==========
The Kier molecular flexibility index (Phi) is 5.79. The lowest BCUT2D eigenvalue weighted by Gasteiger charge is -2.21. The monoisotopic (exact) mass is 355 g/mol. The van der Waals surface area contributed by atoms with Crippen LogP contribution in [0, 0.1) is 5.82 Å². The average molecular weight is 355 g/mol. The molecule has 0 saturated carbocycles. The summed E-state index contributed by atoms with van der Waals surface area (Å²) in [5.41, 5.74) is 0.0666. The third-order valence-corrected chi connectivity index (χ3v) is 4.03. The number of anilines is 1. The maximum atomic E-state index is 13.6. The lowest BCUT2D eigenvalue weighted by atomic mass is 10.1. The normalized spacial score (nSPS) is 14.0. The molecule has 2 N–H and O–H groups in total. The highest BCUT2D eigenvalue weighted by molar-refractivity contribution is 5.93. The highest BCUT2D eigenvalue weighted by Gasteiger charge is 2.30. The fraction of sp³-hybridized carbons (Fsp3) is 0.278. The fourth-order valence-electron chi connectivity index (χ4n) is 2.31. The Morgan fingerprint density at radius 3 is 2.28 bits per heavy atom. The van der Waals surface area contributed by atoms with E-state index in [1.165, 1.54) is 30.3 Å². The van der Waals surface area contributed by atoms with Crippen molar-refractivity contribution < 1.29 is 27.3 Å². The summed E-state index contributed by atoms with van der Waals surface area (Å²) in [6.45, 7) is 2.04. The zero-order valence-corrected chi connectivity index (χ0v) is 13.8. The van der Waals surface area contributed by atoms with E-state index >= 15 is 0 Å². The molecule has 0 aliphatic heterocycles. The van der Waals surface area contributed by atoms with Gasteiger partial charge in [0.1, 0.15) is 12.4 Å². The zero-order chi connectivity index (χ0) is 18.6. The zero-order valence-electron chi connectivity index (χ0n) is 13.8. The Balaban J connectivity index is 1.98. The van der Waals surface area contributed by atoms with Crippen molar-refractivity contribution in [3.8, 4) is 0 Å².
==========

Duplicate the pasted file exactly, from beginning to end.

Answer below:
The Kier molecular flexibility index (Phi) is 5.79. The lowest BCUT2D eigenvalue weighted by Gasteiger charge is -2.21. The monoisotopic (exact) mass is 355 g/mol. The van der Waals surface area contributed by atoms with Crippen LogP contribution in [0, 0.1) is 5.82 Å². The average molecular weight is 355 g/mol. The molecule has 0 saturated carbocycles. The summed E-state index contributed by atoms with van der Waals surface area (Å²) in [5.41, 5.74) is 0.0666. The third-order valence-corrected chi connectivity index (χ3v) is 4.03. The number of anilines is 1. The maximum atomic E-state index is 13.6. The lowest BCUT2D eigenvalue weighted by atomic mass is 10.1. The normalized spacial score (nSPS) is 14.0. The molecule has 2 N–H and O–H groups in total. The highest BCUT2D eigenvalue weighted by molar-refractivity contribution is 5.93. The highest BCUT2D eigenvalue weighted by Gasteiger charge is 2.30. The fraction of sp³-hybridized carbons (Fsp3) is 0.278. The fourth-order valence-electron chi connectivity index (χ4n) is 2.31. The Morgan fingerprint density at radius 3 is 2.28 bits per heavy atom. The van der Waals surface area contributed by atoms with E-state index in [1.165, 1.54) is 30.3 Å². The van der Waals surface area contributed by atoms with Crippen molar-refractivity contribution < 1.29 is 27.3 Å². The summed E-state index contributed by atoms with van der Waals surface area (Å²) in [6.45, 7) is 2.04. The zero-order valence-corrected chi connectivity index (χ0v) is 13.8. The van der Waals surface area contributed by atoms with E-state index >= 15 is 0 Å². The molecule has 0 aliphatic heterocycles. The van der Waals surface area contributed by atoms with Gasteiger partial charge in [0.1, 0.15) is 12.4 Å². The zero-order chi connectivity index (χ0) is 18.6. The zero-order valence-electron chi connectivity index (χ0n) is 13.8. The Balaban J connectivity index is 1.98. The van der Waals surface area contributed by atoms with Crippen molar-refractivity contribution in [3.8, 4) is 0 Å².